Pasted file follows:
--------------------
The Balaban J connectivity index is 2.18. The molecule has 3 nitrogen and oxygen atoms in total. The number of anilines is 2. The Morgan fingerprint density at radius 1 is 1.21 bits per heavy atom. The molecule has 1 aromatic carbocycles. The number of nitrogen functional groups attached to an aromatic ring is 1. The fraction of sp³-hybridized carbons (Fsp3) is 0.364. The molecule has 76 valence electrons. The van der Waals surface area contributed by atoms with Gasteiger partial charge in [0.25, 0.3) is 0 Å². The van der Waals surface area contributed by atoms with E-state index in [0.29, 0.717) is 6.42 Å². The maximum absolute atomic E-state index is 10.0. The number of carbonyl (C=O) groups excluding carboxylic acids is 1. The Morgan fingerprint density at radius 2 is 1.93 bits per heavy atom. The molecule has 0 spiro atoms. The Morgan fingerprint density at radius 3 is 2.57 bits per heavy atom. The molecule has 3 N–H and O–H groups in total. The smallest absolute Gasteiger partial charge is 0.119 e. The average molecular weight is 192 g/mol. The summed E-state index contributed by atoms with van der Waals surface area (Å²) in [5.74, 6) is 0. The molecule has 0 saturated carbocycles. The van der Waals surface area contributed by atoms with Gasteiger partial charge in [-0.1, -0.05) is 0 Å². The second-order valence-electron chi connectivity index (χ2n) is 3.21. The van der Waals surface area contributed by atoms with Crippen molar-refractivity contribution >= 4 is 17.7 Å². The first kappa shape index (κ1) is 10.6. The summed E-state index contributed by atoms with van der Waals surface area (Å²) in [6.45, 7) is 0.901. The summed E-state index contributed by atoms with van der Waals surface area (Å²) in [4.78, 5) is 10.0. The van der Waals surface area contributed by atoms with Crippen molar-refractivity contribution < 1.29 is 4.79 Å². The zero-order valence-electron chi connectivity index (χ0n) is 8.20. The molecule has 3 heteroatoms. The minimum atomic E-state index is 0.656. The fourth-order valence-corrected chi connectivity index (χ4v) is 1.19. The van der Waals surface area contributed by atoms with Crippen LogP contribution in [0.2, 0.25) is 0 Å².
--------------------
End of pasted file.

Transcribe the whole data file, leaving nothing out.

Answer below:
The Balaban J connectivity index is 2.18. The molecule has 3 nitrogen and oxygen atoms in total. The number of anilines is 2. The Morgan fingerprint density at radius 1 is 1.21 bits per heavy atom. The molecule has 1 aromatic carbocycles. The number of nitrogen functional groups attached to an aromatic ring is 1. The fraction of sp³-hybridized carbons (Fsp3) is 0.364. The molecule has 76 valence electrons. The van der Waals surface area contributed by atoms with Gasteiger partial charge in [0.25, 0.3) is 0 Å². The van der Waals surface area contributed by atoms with E-state index in [0.29, 0.717) is 6.42 Å². The maximum absolute atomic E-state index is 10.0. The number of carbonyl (C=O) groups excluding carboxylic acids is 1. The Morgan fingerprint density at radius 2 is 1.93 bits per heavy atom. The molecule has 0 spiro atoms. The Morgan fingerprint density at radius 3 is 2.57 bits per heavy atom. The molecule has 3 N–H and O–H groups in total. The smallest absolute Gasteiger partial charge is 0.119 e. The average molecular weight is 192 g/mol. The summed E-state index contributed by atoms with van der Waals surface area (Å²) in [5.74, 6) is 0. The molecule has 0 saturated carbocycles. The van der Waals surface area contributed by atoms with Gasteiger partial charge in [-0.1, -0.05) is 0 Å². The second-order valence-electron chi connectivity index (χ2n) is 3.21. The van der Waals surface area contributed by atoms with Crippen molar-refractivity contribution >= 4 is 17.7 Å². The first kappa shape index (κ1) is 10.6. The summed E-state index contributed by atoms with van der Waals surface area (Å²) in [6.45, 7) is 0.901. The summed E-state index contributed by atoms with van der Waals surface area (Å²) in [4.78, 5) is 10.0. The van der Waals surface area contributed by atoms with Crippen molar-refractivity contribution < 1.29 is 4.79 Å². The zero-order valence-electron chi connectivity index (χ0n) is 8.20. The molecule has 3 heteroatoms. The minimum atomic E-state index is 0.656. The fourth-order valence-corrected chi connectivity index (χ4v) is 1.19. The van der Waals surface area contributed by atoms with Crippen LogP contribution in [0.2, 0.25) is 0 Å².